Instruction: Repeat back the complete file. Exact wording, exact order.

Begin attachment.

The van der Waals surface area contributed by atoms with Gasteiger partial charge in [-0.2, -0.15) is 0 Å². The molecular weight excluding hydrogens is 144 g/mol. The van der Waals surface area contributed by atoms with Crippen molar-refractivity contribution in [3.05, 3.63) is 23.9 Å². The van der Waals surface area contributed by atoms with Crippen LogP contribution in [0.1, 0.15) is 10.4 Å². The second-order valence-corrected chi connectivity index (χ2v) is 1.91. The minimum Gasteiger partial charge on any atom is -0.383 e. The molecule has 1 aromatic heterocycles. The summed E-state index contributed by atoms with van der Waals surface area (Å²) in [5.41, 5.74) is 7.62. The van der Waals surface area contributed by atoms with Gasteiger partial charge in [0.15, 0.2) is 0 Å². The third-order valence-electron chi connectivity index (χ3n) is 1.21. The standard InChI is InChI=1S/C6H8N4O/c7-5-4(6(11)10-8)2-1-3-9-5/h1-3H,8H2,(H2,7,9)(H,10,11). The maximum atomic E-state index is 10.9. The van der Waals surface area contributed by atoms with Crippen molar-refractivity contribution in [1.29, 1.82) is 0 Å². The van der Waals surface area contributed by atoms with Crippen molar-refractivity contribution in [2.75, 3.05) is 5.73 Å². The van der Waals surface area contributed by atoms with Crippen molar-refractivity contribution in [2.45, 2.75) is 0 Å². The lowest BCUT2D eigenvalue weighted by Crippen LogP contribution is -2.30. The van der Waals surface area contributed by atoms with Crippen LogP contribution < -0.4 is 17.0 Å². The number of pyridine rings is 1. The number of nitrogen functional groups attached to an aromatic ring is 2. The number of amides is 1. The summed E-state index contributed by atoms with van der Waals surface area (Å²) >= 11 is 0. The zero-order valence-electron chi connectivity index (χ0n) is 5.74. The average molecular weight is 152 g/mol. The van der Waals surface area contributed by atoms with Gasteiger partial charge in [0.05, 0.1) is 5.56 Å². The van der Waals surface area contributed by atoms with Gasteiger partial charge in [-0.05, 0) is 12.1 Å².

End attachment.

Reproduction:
The van der Waals surface area contributed by atoms with Gasteiger partial charge in [-0.2, -0.15) is 0 Å². The molecular weight excluding hydrogens is 144 g/mol. The van der Waals surface area contributed by atoms with Crippen molar-refractivity contribution in [3.05, 3.63) is 23.9 Å². The van der Waals surface area contributed by atoms with Crippen LogP contribution in [0.1, 0.15) is 10.4 Å². The second-order valence-corrected chi connectivity index (χ2v) is 1.91. The minimum Gasteiger partial charge on any atom is -0.383 e. The molecule has 1 aromatic heterocycles. The summed E-state index contributed by atoms with van der Waals surface area (Å²) in [5.41, 5.74) is 7.62. The van der Waals surface area contributed by atoms with Gasteiger partial charge in [0.15, 0.2) is 0 Å². The third-order valence-electron chi connectivity index (χ3n) is 1.21. The standard InChI is InChI=1S/C6H8N4O/c7-5-4(6(11)10-8)2-1-3-9-5/h1-3H,8H2,(H2,7,9)(H,10,11). The maximum atomic E-state index is 10.9. The van der Waals surface area contributed by atoms with Crippen molar-refractivity contribution in [1.29, 1.82) is 0 Å². The van der Waals surface area contributed by atoms with Crippen molar-refractivity contribution in [2.75, 3.05) is 5.73 Å². The van der Waals surface area contributed by atoms with Crippen molar-refractivity contribution in [2.45, 2.75) is 0 Å². The lowest BCUT2D eigenvalue weighted by Crippen LogP contribution is -2.30. The van der Waals surface area contributed by atoms with Crippen LogP contribution < -0.4 is 17.0 Å². The number of pyridine rings is 1. The number of nitrogen functional groups attached to an aromatic ring is 2. The number of amides is 1. The summed E-state index contributed by atoms with van der Waals surface area (Å²) >= 11 is 0. The zero-order valence-electron chi connectivity index (χ0n) is 5.74. The average molecular weight is 152 g/mol. The van der Waals surface area contributed by atoms with Gasteiger partial charge in [0.05, 0.1) is 5.56 Å². The van der Waals surface area contributed by atoms with Gasteiger partial charge in [-0.05, 0) is 12.1 Å².